... white. On the writing-table were piles of paper-covered French books, representing for the most part the palmy days of the Romantics, though every here and there were intervening strata of naturalism, balanced in their turn by recurrent volumes of Sainte-Beuve. The whole had a studious air. The books were evidently collected with a purpose, and the piles of orderly MSS. lying on the writing-table seemed to sum up ...
— Miss Bretherton • Mrs. Humphry Ward

... recurrent decay is one of the heaviest that the human spirit can shoulder. Any theory of progress must come to terms with it, for Progress through history is certainly not an uninterrupted ascent; a spiral is the better image. And the weight must lie most heavily on a generation which feels its own self ...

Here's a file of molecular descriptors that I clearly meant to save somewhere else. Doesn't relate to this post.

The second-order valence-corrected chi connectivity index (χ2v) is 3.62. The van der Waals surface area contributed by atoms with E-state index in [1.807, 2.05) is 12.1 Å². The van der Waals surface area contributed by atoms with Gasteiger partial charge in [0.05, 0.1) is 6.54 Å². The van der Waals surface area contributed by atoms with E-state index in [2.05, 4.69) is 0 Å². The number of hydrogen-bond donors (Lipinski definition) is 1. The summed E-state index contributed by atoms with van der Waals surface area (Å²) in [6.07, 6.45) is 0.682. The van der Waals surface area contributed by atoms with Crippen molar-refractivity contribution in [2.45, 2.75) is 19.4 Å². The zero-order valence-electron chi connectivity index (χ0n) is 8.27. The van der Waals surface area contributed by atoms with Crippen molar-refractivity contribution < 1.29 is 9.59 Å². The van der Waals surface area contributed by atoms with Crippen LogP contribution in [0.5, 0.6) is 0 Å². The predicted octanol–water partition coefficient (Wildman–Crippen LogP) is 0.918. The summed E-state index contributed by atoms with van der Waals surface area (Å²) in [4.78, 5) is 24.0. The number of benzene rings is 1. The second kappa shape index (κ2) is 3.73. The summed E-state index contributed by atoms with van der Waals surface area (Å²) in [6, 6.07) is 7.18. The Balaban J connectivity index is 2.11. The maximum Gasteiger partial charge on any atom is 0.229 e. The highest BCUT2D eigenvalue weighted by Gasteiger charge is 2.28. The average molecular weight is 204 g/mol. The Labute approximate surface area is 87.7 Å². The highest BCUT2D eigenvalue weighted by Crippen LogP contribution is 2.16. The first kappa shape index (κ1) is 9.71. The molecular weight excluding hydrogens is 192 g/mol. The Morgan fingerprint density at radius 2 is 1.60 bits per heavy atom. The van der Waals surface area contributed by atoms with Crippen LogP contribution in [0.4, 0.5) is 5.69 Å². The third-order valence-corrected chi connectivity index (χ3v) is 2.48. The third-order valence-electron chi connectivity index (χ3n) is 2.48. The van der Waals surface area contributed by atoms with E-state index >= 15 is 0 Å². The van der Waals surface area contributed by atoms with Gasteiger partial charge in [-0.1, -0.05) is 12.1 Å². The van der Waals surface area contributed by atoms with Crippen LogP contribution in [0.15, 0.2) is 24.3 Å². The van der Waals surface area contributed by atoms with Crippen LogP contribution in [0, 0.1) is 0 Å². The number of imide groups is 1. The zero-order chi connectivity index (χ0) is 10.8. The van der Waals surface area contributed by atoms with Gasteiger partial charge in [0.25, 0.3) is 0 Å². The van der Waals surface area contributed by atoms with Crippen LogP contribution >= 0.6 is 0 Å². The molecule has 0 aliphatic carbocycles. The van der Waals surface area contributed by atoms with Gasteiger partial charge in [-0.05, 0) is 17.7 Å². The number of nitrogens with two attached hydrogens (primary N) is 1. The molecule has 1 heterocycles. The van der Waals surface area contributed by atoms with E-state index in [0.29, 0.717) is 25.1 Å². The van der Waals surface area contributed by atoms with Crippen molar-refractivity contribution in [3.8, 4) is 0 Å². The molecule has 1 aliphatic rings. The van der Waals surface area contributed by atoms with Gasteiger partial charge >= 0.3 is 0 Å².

— Progress and History • Various

... stammered. A recurrent attack of homesickness was upon her; that dreadful pulling of the heartstrings; that sinking feeling that she had cut herself loose from all to whom ...
— Suzanna Stirs the Fire • Emily Calvin Blake

... But the excited gaiety which to the last he carried into every social gathering was often primarily the result of a moral and physical effort which his temperament prompted, but his strength could not always justify. Nature avenged herself in recurrent periods of exhaustion, long before the ...
— Life and Letters of Robert Browning • Mrs. Sutherland Orr

... me a sheaf of correspondence in which I am asked to give my opinion as to our prospects of victory in the near future. I have one formula for reply. I refer my correspondents to a recurrent paragraph in The Times under the heading "News in Brief." It runs as follows: "At the close of play yesterday in the billiard match of 16,000 points up, between Inman and Stevenson, at the Grand Hall, Leicester Square, the scores were," etc., etc. After all, the deciding ...
— Punch, or the London Charivari, Vol. 153, Dec. 5, 1917 • Various